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Pittsfield City Council Votes In A New Police Review Board

Josh Landes

The Pittsfield City Council has voted to establish a new Police Advisory and Review Board.

The board, approved Tuesday, is the city’s third such attempt in the past four years. After the first two versions died under previous administrations, Mayor Linda Tyer says this one is built to last.

“The proposal that we’ve put forward to the city council – the chief and I – is actually a huge improvement over what is currently in place for what is now known as the Public Safety Advisory Committee,” she told WAMC.

Alongside Pittsfield Police Chief Michael Wynn, Tyer said the new board expanded its abilities.

“We’re calling it the Police Advisory and Review Board – will actually have more opportunities to engage with the chief and to provide advice and guidance to the mayor, the city council, and the police department on matters related to police department interactions within the community,” she said.

The proposal faced criticism from citizen activists pushing for a more stringent oversight committee and council Vice President John Krol – who said it “lacked teeth.”

“There are people who are calling for an oversight, which is not something I support," said Tyer. "I believe that’s a step too far.”

After passing through the city council’s ordinance and rules subcommittee in December, it made its way to the full council for final approval.

Ward 3 councilor Nicholas Caccamo – who spearheaded the amendments to the draft through the subcommittee – brought four changes before the full council. The first concerned to whom and when the board would be able to communicate its findings.

“So I’d like to add back in the language that says the board may as it deems appropriate summarize and comment on citizen concerns and transmit the reports or findings to the chief of police, the mayor, or city council," said Caccamo. "So, just giving it some more flexibility. And that was in some original language that the mayor’s proposal has.”

The second change was about eligibility for board membership. Caccamo moved to simplify the requirements down to just city residency and that members not work for the city or have immediate family in the police department. That scrapped a requirement that members be above the age of 18.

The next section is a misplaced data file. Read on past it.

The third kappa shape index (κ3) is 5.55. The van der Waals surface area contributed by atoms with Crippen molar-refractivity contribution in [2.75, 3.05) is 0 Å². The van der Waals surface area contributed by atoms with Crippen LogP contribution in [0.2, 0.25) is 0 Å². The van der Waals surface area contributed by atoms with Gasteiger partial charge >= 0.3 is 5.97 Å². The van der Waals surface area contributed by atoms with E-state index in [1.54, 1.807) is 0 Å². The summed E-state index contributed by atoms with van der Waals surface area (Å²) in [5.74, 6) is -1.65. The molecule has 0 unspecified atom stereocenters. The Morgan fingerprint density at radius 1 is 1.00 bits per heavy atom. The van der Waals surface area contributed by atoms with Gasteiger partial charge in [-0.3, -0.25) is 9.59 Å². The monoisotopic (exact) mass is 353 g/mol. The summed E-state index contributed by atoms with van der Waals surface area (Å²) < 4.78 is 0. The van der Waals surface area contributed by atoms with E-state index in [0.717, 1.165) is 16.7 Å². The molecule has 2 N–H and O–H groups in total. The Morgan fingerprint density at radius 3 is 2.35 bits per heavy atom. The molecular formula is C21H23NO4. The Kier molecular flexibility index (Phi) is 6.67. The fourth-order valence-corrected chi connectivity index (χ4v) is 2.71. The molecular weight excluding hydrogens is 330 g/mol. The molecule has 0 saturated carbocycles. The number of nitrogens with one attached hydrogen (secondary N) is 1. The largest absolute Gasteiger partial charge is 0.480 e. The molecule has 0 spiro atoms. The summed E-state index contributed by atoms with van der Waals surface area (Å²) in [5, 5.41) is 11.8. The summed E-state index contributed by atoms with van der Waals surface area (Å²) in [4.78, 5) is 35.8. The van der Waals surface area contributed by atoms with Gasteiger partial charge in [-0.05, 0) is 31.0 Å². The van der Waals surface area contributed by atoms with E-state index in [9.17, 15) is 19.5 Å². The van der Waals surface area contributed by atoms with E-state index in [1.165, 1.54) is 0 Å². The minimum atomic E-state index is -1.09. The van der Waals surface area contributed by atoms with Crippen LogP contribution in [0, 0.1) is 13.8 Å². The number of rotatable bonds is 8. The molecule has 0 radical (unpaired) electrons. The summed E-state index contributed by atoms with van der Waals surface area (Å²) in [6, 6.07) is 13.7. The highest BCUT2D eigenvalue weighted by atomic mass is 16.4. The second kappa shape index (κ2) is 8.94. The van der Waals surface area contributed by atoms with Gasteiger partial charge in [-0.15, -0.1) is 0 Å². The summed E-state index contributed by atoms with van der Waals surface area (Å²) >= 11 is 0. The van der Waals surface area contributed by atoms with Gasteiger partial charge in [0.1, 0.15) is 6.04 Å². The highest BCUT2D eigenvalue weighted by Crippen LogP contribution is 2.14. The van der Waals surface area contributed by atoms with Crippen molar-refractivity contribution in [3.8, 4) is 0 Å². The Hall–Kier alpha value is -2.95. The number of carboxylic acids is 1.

“None of our other boards sort of have age requirements, and again, it’s up to the discretion of the mayor – whoever they want to appoint – to see fit,” said the councilor.

Mayor Tyer was present to support Caccamo’s amendment, and responded to Ward 7 Councilor Anthony Simonelli’s questions about the move by pointing to the city’s high schools.

“I think there’s value, maybe in, for example, having the two school council presidents maybe being appointed, and they may not be 18," said the mayor. "And I think there’s value in that youth perspective.”

Simonelli noted that the school committee has student representatives.

Another scrapped requirement would have demanded board members pass a background check.

“Given the scope of this advisory board, it’s not going to have access to confidential documents that I think some boards do have access to that is not reflected in this," said Caccamo. "So I think that inclusivity has been a theme tonight, and I think this does achieve some inclusivity.”

Councilor At-Large Pete White agreed that background checks could be prohibitively restrictive to potential board members.

Another change simply corrected a typo – albeit a critical one that would have limited the scope of training required for board members by leaving out the word “not” in the phrase “including but limited to.”

The fourth and final change was about the number of members the board should have. That number has vacillated from 9 to 13 between drafts, accompanied by vigorous debate around what constitutes a workable number. The council ultimately kept the ordinance and rules subcommittee’s choice of no more than 11 members.

On a final vote, the ordinance for the new board passed through the council with a sole “no” vote from Krol – making it the most substantive external police review measure in Berkshire County to date.

Josh Landes has been WAMC's Berkshire Bureau Chief since February 2018, following stints at WBGO Newark and WFMU East Orange. A passionate advocate for Western Massachusetts, Landes was raised in Pittsfield and attended Hampshire College in Amherst, receiving his bachelor's in Ethnomusicology and Radio Production. His free time is spent with his cat Harry, experimental electronic music, and exploring the woods.
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